Visit a Doctor Without Leaving Your House

We find the notion of telemedicine as empowering. With services like Teladoc and AmWell, a 24-hour doctor who can actually help you is only a video call away, according to an article in Lifehacker.

Telemedicine sometimes means video calls and nothing else, while telehealth can encompass a huge variety of medical communications, like a doctor sending an x-ray to a faraway specialist to interpret. Today, we’re using telemedicine to mean ways that you can replace a visit to your doctor with a phone or video call, and we’re looking at a few of the biggest, most popular services available to the most people.

The average telemedicine visit costs $40 to $60, according to a report in SeekingAlpha. That fee may be covered by your insurance plan, but more often you pay it out of pocket, with a credit card, before the visit begins. Since it’s a healthcare expense, you can use Health Savings Account funds, and the fee can count toward your deductible. MeMD, which charges $49.95 per visit, notes that they chose the price to be lower than many health insurance plans’ co-pays.

Roughly half of large employers included telemedicine visits in the insurance plans they offered employees in 2015, according to a Willis Towers Watson/National Business Group on Health report. A third of those offered lower copays or charges for remote visits than their in-person counterparts.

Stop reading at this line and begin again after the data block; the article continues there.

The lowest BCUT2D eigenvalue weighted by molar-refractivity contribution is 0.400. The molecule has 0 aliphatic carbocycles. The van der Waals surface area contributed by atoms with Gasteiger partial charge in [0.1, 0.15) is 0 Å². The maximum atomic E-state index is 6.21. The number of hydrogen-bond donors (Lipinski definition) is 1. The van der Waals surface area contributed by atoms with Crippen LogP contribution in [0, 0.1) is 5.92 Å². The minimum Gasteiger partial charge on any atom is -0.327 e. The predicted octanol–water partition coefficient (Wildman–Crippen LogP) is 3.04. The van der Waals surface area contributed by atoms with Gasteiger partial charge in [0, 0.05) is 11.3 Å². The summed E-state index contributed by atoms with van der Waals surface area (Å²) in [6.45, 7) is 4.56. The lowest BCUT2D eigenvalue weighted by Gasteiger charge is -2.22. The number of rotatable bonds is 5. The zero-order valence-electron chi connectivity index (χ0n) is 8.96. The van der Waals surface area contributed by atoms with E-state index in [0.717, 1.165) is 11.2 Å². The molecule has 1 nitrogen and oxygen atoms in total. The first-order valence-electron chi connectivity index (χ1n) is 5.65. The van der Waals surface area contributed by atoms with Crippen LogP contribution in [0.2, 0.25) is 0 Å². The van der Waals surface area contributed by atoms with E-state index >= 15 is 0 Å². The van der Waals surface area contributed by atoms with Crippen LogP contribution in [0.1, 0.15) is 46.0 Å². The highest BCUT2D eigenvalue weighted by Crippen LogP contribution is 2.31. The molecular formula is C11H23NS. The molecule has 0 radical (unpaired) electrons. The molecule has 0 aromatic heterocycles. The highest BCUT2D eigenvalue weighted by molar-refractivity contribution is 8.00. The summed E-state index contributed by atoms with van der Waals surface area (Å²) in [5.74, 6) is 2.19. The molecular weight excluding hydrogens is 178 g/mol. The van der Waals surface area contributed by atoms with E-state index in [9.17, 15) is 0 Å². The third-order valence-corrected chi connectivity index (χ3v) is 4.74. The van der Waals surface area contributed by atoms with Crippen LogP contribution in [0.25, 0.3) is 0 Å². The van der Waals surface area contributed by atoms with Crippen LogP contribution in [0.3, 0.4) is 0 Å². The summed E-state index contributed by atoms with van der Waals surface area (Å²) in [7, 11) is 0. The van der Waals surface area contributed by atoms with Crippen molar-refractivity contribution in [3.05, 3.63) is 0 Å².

Currently, 28 states have laws stating that insurance should cover telemedicine visits in the same way they cover an equivalent face-to-face visit with your provider. In other states, your coverage might be different. Check with your insurer to see if video or phone visits are covered.

The doctor on the other end of the line needs to be licensed to practice medicine in your state, so your location matters to the service. iCliniq bills itself as a service for travelers, but that’s because they have doctors in 13 countries.

All 50 states allow doctors to practice medicine through video calls, although the details of state laws can vary. For example, some only allow videoconferencing but not phone-based treatment, so in those states you will need to use a device with a camera.

First, some common sense: don’t fire up a telemedicine app in an emergency. Call 911 instead. You should also head to a real health facility for anything serious enough to require immediate treatment, or for a hands-on physical exam.

These services are perfect when what you need is either a drug prescription or advice on how to take care of yourself at home. For example, if you think you may have a cold or flu, Teladoc says they’re happy to see you if your symptoms are cough, congestion, sore throat, or a mild fever, under 101.5 degrees Fahrenheit. But if you have a high fever or severe vomiting and diarrhea, you’re probably going to need to see someone in person.

Telemedicine can be a great way in keeping in touch with a mental health professional and managing such conditions as depression and anxiety.

Read the full article here.


Adam Wahlberg

Adam Wahlberg

Founder of Think Piece Publishing